In a drastic effort to maintain its position as the only real rival to Intel, Advanced Micro Devices said in advance of a formal announcement Tuesday that it would split into two companies, one focused on designing microprocessors and the other on the costly business of manufacturing them.
In addition, the company said, two Abu Dhabi investment companies would inject at least $6 billion into the new companies, mostly to finance a new chip factory that AMD intends to build near Albany, New York, and to improve one of the company's existing plants in Dresden.
AMD, based in Sunnyvale, California, makes processors for graphics cards, personal computers and larger corporate servers. It will own 44.4 percent of the new entity, which has been temporarily named the Foundry Company, a reference to the technical term for a chip factory. The Advanced Technology Investment, created by the Abu Dhabi government, will own the rest.
Advanced Technology Investment has promised to put up $2.1 billion immediately and contribute $3.6 billion to $6 billion more to build or improve chip fabrication plants. AMD said the two companies would share voting control equally.
Mubadala Development, an Abu Dhabi company that bought 8 percent of AMD in November, will pay $314 million for 58 million newly issued shares, increasing its stake in the pre-split company to 19.3 percent. It will also receive warrants to buy 30 million shares. Shares of AMD jumped 16.3 percent in early trading in New York on Tuesday.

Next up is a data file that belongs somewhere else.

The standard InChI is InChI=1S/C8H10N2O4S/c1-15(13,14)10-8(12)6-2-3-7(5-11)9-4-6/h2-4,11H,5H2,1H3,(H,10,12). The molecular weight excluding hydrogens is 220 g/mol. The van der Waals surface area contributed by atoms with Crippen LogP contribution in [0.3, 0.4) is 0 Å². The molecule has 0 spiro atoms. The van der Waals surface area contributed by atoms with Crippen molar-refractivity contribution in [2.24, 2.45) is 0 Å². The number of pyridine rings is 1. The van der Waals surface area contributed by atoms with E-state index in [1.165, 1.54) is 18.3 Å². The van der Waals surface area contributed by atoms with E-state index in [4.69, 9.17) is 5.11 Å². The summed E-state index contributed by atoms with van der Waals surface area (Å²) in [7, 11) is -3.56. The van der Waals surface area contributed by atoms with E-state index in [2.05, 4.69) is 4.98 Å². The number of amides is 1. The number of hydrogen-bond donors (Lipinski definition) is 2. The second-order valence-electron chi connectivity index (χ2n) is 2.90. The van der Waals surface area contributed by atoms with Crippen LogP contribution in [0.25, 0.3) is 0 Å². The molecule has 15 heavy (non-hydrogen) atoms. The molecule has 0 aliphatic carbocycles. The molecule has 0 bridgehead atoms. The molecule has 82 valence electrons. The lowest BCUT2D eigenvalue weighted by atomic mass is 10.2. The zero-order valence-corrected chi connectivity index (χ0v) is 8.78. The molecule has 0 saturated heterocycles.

"We generally believe this deal is a game-changer for the industry," said Khaldoon al-Mubarak, chief executive of Mubadala. "It's bold, and I think it's smart."
Coming up with the billions of dollars needed to construct each new chip plant has proved to be a huge drain on AMD, the perennial No. 2 to Intel in the market for microprocessor semiconductor chips. As of June, AMD reported that it had $5.3 billion in debt and $1.6 billion in cash.
With the constant need to devise smaller, faster, more energy-efficient chips to keep up with Intel, AMD turned to outside help.
"This is the biggest announcement in our history," said Dirk Meyer, the AMD chief executive. "This will make us a financially stronger company, both in the near term and in the long term, as a result of being out from the capital expense burden we have had to bear."
The semiconductor industry faces constant consolidation because of the amount of investment required to create ever finer components on semiconductor wafers. In addition, chip makers tend to experience significant financial fluctuations as they adapt to shifts in manufacturing processes.
But executives from both Abu Dhabi investment groups expressed optimism that they were buying into what was, over all, a growth business.
"Yes, it is a cyclical business, but over time the trajectory is always upwards," said Waleed al-Mokarrab, chairman of Advanced Technology Investment.
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